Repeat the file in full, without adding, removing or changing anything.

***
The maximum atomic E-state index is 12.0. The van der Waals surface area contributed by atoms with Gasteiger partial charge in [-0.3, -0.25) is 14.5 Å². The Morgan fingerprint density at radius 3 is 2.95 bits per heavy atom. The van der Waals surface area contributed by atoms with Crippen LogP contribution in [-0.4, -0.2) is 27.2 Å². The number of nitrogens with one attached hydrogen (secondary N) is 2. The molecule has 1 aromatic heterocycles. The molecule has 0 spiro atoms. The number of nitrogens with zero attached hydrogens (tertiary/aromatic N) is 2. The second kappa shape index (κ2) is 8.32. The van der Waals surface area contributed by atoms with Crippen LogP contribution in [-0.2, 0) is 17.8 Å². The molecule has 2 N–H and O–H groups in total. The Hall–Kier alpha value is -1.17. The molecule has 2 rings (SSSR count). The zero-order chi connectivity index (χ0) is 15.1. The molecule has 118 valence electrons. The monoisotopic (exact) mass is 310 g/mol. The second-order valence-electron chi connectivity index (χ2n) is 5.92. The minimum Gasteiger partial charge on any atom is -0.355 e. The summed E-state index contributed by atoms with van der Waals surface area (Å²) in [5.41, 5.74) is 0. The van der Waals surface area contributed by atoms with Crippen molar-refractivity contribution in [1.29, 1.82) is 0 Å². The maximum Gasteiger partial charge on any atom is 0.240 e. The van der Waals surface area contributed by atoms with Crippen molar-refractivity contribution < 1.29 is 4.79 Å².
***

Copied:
The maximum atomic E-state index is 12.0. The van der Waals surface area contributed by atoms with Gasteiger partial charge in [-0.3, -0.25) is 14.5 Å². The Morgan fingerprint density at radius 3 is 2.95 bits per heavy atom. The van der Waals surface area contributed by atoms with Crippen LogP contribution in [-0.4, -0.2) is 27.2 Å². The number of nitrogens with one attached hydrogen (secondary N) is 2. The molecule has 1 aromatic heterocycles. The molecule has 0 spiro atoms. The number of nitrogens with zero attached hydrogens (tertiary/aromatic N) is 2. The second kappa shape index (κ2) is 8.32. The van der Waals surface area contributed by atoms with Crippen LogP contribution in [-0.2, 0) is 17.8 Å². The molecule has 2 N–H and O–H groups in total. The Hall–Kier alpha value is -1.17. The molecule has 2 rings (SSSR count). The zero-order chi connectivity index (χ0) is 15.1. The molecule has 118 valence electrons. The monoisotopic (exact) mass is 310 g/mol. The second-order valence-electron chi connectivity index (χ2n) is 5.92. The minimum Gasteiger partial charge on any atom is -0.355 e. The summed E-state index contributed by atoms with van der Waals surface area (Å²) in [5.41, 5.74) is 0. The van der Waals surface area contributed by atoms with Crippen molar-refractivity contribution in [1.29, 1.82) is 0 Å². The maximum Gasteiger partial charge on any atom is 0.240 e. The van der Waals surface area contributed by atoms with Crippen molar-refractivity contribution < 1.29 is 4.79 Å².